Whatever products make up a Meridian Sooloos Digital Media System, they are all always connected to the Sooloos cloud. From here we manage features such as the Sooloos aggregated metadata service – the service that ensures a Meridian Sooloos Digital Media System can provide the most detailed and accurate metadata for your music collection – and we also provide remote monitoring and technical support, so when a hard disc drive does start to show signs of age and fatigue we are able to advise preventative intervention, which helps protect all of our customers’ valuable music collections.

I trust this reply has answered the specific questions that prompted you to write.However, I appreciate that they are all somewhat conceptual as the discussion related to Meridian Sooloos Digital Media Systems in general rather than being exclusive to the review system. For further information on the complete Meridian Sooloos digital Media System range I should direct you to our website, or to your local Meridian retailer who would be happy to help you with your specific requirements if you do indeed think the time has come to replace your old Squeezebox system.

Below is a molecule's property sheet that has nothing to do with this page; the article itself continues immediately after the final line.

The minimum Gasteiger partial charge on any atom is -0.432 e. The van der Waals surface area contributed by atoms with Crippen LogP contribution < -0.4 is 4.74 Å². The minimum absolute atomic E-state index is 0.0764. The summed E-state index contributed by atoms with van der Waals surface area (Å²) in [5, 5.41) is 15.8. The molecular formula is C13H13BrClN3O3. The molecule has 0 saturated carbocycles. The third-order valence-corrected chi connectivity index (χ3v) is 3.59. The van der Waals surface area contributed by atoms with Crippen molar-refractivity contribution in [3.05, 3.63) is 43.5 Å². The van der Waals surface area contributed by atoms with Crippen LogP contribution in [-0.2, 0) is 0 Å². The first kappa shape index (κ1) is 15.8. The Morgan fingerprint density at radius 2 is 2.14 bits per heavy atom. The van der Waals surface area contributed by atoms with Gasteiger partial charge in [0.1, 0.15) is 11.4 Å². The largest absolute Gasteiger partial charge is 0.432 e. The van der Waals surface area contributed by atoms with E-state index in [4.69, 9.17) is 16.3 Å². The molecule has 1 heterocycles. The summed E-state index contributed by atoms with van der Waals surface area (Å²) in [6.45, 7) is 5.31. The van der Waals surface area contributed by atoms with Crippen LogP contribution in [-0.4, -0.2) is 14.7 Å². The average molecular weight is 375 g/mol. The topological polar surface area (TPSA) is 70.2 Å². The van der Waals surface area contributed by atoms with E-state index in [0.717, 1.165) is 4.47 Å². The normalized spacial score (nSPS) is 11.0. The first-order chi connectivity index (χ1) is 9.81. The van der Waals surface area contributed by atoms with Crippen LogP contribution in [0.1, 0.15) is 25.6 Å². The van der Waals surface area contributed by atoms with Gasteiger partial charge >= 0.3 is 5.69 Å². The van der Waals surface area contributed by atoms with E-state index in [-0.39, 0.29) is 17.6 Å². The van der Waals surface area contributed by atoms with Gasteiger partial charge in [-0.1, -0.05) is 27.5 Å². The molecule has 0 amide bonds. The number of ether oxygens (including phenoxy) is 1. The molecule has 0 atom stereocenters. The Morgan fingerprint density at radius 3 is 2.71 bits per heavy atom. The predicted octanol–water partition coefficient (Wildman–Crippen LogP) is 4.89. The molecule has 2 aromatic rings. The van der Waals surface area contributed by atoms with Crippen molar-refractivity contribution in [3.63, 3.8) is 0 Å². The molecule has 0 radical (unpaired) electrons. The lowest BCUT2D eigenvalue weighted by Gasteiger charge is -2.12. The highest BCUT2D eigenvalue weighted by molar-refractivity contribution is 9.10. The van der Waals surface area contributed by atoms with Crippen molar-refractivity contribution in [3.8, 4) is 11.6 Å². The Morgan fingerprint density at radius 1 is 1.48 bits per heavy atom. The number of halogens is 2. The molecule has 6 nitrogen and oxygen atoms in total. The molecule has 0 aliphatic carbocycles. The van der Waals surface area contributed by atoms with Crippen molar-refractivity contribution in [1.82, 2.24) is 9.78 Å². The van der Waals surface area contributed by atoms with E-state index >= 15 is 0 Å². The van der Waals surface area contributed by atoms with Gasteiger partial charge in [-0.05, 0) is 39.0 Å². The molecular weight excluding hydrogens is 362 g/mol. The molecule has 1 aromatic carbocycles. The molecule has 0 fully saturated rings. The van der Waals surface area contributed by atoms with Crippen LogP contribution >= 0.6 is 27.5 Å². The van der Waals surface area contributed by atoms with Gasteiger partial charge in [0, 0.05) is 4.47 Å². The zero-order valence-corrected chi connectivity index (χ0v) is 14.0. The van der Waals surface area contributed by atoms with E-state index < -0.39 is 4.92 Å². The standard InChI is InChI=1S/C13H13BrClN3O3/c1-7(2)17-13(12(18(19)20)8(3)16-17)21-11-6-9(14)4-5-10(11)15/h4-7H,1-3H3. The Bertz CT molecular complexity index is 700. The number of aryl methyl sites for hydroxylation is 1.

Yours sincerely,

Roland Morcom

Meridian Audio Ltd.


I have a WAD K5881 Mk2 amp, built from a kit and now about 14 or so years old. Reading the descriptions of it in previous DIY pullouts from HFW, it does state that the amp should not be switched off and on again in short order.

As someone who uses the amp most days, I do find myself having to decide how long it is going to be before I will again be using it. If within an hour or so, I leave it on, but am aware that this is reducing the life of the valves, or so I gather.

As someone who likes to let the amp warm up for half an hour beforeI use it, turning off and on isn’t really an option, so I have decided a Standby Switch might be useful, as I understand that it keeps the amp warm, but am not sure where it should be located within the circuit.

Which part of the circuit does a standby switch isolate in a valve amp? Somewhere, I seem to remember reading that it keeps the heaters alive, whilst closing down the main power supply and cutting the power to the main circuit. Is this correct?

Is it possible to to include a Standby Switch in the WAD, or does the circuit design preclude this option? I still have the construction notes and circuit diagram for the amp, so not a problem to make the mods myself.